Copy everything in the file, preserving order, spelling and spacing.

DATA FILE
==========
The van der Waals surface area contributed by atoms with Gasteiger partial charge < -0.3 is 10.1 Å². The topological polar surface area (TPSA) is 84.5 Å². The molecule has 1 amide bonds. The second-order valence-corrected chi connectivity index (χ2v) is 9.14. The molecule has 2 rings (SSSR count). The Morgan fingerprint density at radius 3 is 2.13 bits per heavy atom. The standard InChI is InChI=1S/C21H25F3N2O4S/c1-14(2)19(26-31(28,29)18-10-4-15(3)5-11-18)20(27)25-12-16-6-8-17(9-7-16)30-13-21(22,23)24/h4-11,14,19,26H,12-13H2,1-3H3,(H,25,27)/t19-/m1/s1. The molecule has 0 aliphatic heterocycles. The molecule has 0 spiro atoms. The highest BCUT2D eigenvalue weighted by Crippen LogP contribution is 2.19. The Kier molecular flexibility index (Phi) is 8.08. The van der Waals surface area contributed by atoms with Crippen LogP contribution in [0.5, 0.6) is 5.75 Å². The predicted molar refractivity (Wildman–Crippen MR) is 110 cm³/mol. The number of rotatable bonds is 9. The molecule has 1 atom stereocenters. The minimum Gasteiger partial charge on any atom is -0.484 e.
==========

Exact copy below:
The van der Waals surface area contributed by atoms with Gasteiger partial charge < -0.3 is 10.1 Å². The topological polar surface area (TPSA) is 84.5 Å². The molecule has 1 amide bonds. The second-order valence-corrected chi connectivity index (χ2v) is 9.14. The molecule has 2 rings (SSSR count). The Morgan fingerprint density at radius 3 is 2.13 bits per heavy atom. The standard InChI is InChI=1S/C21H25F3N2O4S/c1-14(2)19(26-31(28,29)18-10-4-15(3)5-11-18)20(27)25-12-16-6-8-17(9-7-16)30-13-21(22,23)24/h4-11,14,19,26H,12-13H2,1-3H3,(H,25,27)/t19-/m1/s1. The molecule has 0 aliphatic heterocycles. The molecule has 0 spiro atoms. The highest BCUT2D eigenvalue weighted by Crippen LogP contribution is 2.19. The Kier molecular flexibility index (Phi) is 8.08. The van der Waals surface area contributed by atoms with Crippen LogP contribution in [0.5, 0.6) is 5.75 Å². The predicted molar refractivity (Wildman–Crippen MR) is 110 cm³/mol. The number of rotatable bonds is 9. The molecule has 1 atom stereocenters. The minimum Gasteiger partial charge on any atom is -0.484 e.